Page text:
• Wandering Refugees

    Posted by: Judy Dempsey February 12, 2016

    Carnegie Europe is on the ground at the 2016 Munich Security Conference, offering readers exclusive access to the debates as the unfold and providing insights on today’s most urgent international issues. Follow our live coverage here.

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    Peter Altmaier cuts an impressive figure. As Angela Merkel’s chief of staff—as if that’s not enough on his plate—Altmaier is responsible for coordinating his boss’s greatest challenge since she became German chancellor in 2005: the refugee crisis.

    Dempsey is a nonresident senior associate at Carnegie Europe and editor in chief of <em>Strategic Europe</em>.
    Judy Dempsey
    Nonresident Senior Associate
    Carnegie Europe
    Editor in chief
    Strategic Europe
    More from this author...
    A year ago, it was Merkel and Ukraine that was the center of attention here at the Munich Security Conference.

    Merkel had just ended talks with Ukrainian President Petro Poroshenko in Kiev, followed by a meeting with Russian President Vladimir Putin in Moscow, to try to forge a ceasefire agreement in Eastern Ukraine. She then flew to Munich to explain her position and to project a leadership that has kept Europe united over its policy toward Russia.

    This year, the continuing war in Syria and the huge impact that the refugee crisis is having on the region—but also on Europe and particularly on Germany—is topping the agenda. Again, Germany has taken the lead, this time without its EU allies.

    Altmaier, who said (perhaps feigning modesty) that he is not the most important official in the government but (in jest) that he is certainly the biggest, had no qualms defending Germany’s refugee policy.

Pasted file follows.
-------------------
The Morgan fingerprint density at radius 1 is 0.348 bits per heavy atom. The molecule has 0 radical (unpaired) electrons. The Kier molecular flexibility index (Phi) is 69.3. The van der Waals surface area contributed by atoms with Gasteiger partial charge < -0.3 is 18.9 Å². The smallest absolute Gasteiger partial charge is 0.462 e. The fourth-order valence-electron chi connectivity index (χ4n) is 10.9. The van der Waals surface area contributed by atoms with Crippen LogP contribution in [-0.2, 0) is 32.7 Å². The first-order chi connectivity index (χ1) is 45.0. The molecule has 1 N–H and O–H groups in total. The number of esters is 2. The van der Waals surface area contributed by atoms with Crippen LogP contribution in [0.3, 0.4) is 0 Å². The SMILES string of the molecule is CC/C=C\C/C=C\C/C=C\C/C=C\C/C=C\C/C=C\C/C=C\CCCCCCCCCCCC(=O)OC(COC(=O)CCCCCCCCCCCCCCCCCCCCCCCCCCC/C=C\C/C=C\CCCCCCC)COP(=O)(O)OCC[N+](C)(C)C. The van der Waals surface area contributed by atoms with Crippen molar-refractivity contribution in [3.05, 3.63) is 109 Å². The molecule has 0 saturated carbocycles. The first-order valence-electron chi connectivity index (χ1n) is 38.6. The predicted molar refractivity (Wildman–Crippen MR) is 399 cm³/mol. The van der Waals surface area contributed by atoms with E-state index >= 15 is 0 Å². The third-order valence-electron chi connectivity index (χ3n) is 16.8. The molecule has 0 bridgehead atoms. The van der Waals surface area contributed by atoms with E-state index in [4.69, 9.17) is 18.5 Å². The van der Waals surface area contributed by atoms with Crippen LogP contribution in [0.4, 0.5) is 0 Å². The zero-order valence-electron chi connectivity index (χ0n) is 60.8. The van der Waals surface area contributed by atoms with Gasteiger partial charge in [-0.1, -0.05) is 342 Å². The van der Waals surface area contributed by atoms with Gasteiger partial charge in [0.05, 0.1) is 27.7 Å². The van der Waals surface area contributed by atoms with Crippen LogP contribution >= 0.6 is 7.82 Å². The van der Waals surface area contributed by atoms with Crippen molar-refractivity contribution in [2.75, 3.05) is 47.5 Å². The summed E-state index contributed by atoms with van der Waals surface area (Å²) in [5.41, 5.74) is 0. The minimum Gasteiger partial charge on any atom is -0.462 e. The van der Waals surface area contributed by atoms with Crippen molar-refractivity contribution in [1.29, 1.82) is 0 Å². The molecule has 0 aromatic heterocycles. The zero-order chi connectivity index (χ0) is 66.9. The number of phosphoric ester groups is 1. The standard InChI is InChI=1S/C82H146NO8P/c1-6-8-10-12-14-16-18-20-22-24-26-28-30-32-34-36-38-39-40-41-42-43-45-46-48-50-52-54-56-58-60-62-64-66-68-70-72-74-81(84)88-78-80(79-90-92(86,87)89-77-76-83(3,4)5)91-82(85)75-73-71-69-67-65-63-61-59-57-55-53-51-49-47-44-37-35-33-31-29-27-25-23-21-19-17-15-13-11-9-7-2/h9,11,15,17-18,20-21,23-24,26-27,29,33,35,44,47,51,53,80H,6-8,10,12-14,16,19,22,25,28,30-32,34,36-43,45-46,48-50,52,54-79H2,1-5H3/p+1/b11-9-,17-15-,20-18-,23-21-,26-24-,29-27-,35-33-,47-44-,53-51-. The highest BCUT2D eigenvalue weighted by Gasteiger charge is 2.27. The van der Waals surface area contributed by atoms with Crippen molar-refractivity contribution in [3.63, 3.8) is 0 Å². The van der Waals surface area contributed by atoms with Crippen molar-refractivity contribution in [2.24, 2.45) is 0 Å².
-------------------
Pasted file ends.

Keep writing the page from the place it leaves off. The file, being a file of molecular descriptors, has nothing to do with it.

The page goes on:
Over the past year, Germany has taken in over 1.1 million refugees fleeing the wars in Syria and Iraq. So many other EU countries have literally closed their borders, with some leaders, notably Hungarian Prime Minister Viktor Orbán, saying that this crisis is Germany’s problem because Merkel had unilaterally welcomed them in the first place. Across most of Europe, renationalization of what should be European policies is on the march.

    When asked about Germany’s refugee policy and the Chancellery’s recent efforts to improve the living conditions of the millions of refugees in Lebanon, Jordan, and Turkey, Altmaier was more than forthright.

    “We have admitted the refugees for reasons of our European humanitarian values,” he told the banqueting hall that was almost half empty, despite the enormity of the crisis that is doing untold damage to European solidarity.

    “And we admitted them because we are wholeheartedly convinced that the stability of the entire region, not just of Europe but the Middle East, largely depends on whether we handle this challenge with care or there will be devastating results,” he added. The refugee crisis is a geostrategic crisis.

    Germany is leaning on Turkey to try and stop smugglers from transporting refugees across the Aegean Sea to Greece. And Turkey, which has already spent $10 billion on providing food, shelter, and medical care to over 2.5 million refugees, is now under increasing pressure to open its borders to the many more thousands fleeing the Russian bombardment of Aleppo.

    Mevlüt Çavuşoğlu, Turkey’s foreign minister, defended his country’s policy. “We have not closed the border,” he said. “But we also have security concerns,” he added. He insisted that Turkey is making it easier for refugees to work in the country.